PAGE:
The pressure required to actuate the threader is modest when it is operating normally. The mechanism can be bent by excessive pressure so look for the problem instead of getting a bigger hammer. Remove the light cover and, as usual, clean any lint or threads from the threader. Use the button to set the needle height, and press the nylon arm down lightly to activate the threader. The picture shows the threader partially activated with the front bail half way to supporting the needle. Check for contact between the threader parts and the needle; on my machine, the finger which passes to the right of the needle just touches the needle and deflects it very slightly -- the threader passes precisely through the center of the eye. I assume the slight contact with the needle is deliberate (the end of this finger is angled appropriately); it does require just slightly more force as this contact occurs. A magnifying glass is helpful when examining the threader and how it passes through the needle eye.

The threader mechanism needs a small amount of oil for smooth operation. Use a flattened paper clip, as suggested under "Oiling", to put a small drop of oil on the two points where the left vertical rod for the threader passes through the frame. To find these points, move the threader via the nylon arm as shown in the picture and note the places where the left shaft is supported (behind each of the two silver screws in the picture). I also add a small drop at the base of the right rod since this rod rotates to actuate the threader -- hard to say if this helps since it is metal on plastic. This is the mechanisim inside the cover which actuates the threader; note the fiber washer at the top end of the rod to cushion shock if you let the spring snap the lever back - a little oil or grease on this rod is also a good idea.

Foot Sensor

The foot sensor occasionally fails to sense the foot position and asks that the foot be lifted when it is already up. ULT_foot_sensorCycling the foot up and down generally gets things working properly and the warning window disappears. The picture at right (click it to enlarge) shows the foot sensor mechanism as seen from the back of the machine. As the foot is raised, the item labeled "Lifter" moves the sensor arm up. This activates the switch in the sensor to notify the computer that the arm is in the up position. We don't know why the computer sometimes fails to recognize that the foot is in fact up nor why cycling the foot up and down makes it work again...

Thread Cutter

The thread cutter automatically severs both top and bottom thread on completion of one color, in preparation for the new thread color. In addition, the cutter can be activated on demand via the "scissor" button.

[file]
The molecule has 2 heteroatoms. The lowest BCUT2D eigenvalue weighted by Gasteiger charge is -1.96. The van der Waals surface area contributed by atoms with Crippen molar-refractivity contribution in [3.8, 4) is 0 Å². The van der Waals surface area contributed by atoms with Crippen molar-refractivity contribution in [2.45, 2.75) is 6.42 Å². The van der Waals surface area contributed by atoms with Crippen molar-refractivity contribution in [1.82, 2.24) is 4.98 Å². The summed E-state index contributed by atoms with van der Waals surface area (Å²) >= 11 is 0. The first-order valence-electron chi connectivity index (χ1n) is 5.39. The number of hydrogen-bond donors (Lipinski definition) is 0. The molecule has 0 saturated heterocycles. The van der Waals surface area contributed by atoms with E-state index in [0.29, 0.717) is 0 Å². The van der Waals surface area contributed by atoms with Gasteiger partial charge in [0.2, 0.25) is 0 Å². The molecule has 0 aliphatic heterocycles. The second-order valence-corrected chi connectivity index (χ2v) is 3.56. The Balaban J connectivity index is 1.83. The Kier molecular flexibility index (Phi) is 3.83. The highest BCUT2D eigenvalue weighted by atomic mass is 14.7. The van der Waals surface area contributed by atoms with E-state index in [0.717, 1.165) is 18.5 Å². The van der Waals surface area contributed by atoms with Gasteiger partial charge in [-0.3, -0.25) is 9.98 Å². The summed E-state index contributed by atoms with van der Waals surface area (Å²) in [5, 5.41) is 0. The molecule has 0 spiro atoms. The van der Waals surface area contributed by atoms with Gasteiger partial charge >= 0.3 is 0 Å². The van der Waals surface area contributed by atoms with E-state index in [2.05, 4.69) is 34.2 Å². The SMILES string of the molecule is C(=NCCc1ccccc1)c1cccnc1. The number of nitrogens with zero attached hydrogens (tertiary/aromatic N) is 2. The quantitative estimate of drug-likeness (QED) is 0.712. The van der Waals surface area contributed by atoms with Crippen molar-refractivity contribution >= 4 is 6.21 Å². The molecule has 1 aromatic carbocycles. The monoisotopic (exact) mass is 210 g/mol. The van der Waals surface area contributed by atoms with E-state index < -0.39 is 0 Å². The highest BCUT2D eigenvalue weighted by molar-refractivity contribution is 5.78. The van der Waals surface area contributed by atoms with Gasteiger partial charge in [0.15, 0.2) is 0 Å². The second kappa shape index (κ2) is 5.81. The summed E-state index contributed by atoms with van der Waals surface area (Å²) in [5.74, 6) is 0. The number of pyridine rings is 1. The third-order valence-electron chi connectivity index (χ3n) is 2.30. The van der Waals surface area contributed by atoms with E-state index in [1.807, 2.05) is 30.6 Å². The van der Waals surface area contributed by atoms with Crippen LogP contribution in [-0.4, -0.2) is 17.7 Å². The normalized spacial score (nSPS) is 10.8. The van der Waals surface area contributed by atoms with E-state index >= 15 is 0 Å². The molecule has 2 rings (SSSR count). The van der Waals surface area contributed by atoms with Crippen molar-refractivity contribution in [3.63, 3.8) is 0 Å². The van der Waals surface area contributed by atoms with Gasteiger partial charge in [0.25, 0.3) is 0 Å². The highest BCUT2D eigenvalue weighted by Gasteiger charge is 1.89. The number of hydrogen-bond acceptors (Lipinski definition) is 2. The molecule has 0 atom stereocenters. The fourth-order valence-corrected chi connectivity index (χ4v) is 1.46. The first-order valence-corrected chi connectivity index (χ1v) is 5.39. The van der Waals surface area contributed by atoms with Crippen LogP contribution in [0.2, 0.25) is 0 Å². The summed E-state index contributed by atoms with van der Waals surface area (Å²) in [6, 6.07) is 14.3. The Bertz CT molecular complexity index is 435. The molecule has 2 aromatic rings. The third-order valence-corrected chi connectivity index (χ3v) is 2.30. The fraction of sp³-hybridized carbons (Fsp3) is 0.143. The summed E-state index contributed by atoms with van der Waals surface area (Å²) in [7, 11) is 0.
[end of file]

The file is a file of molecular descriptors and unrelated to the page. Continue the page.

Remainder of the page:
Thread CutterThe cutter is driven by the motor via the large white cam on the end of the bottom shaft. A solenoid is used to activate the cutter by connecting the cutter mechanism to this cam. To access the cutter, remove the bobbin arm cover after unplugging power. As usual, the most common problems are due to thread and lint clogging the works so clean the area thoroughly -- this will fix most common problems with the cutter.

The cutter can be cycled manually to help in finding problems. Press and hold the solenoid's arm toward the front of the machine as shown in the picture, then turn the handwheel ccw slowly and gently -- don't force it if it doesn't turn easily. The solenoid arm can be released as soon as the cutter starts to move and the cutter will complete the cycle as you continue to turn the handwheel; if the solenoid is held closed the cycle will repeat until the solenoid's arm is released. The cutter will slide from left to right and then return; the picture shows it in mid-cycle. The cutter is the flat piece with the large hook toward the right end (under the needle in the picture); the hook pushes the threads out of the way as it moves to the right, then grabs the threads and severs them on the way back (the tiny curved knife is below the right end of the flat spring which covers the hook when retracted). Notice the small stainless steel finger which swivels out to prevent the bobbin from rotating while the thread is cut, also the stainless spring which covers the hook when retracted - this helps hold the thread as the hook pulls it. Lubrication is not needed - the sliding surfaces are metal on plastic for low friction; lubricant would hold dirt and cause trouble (although the cam has a small amount of white grease on it).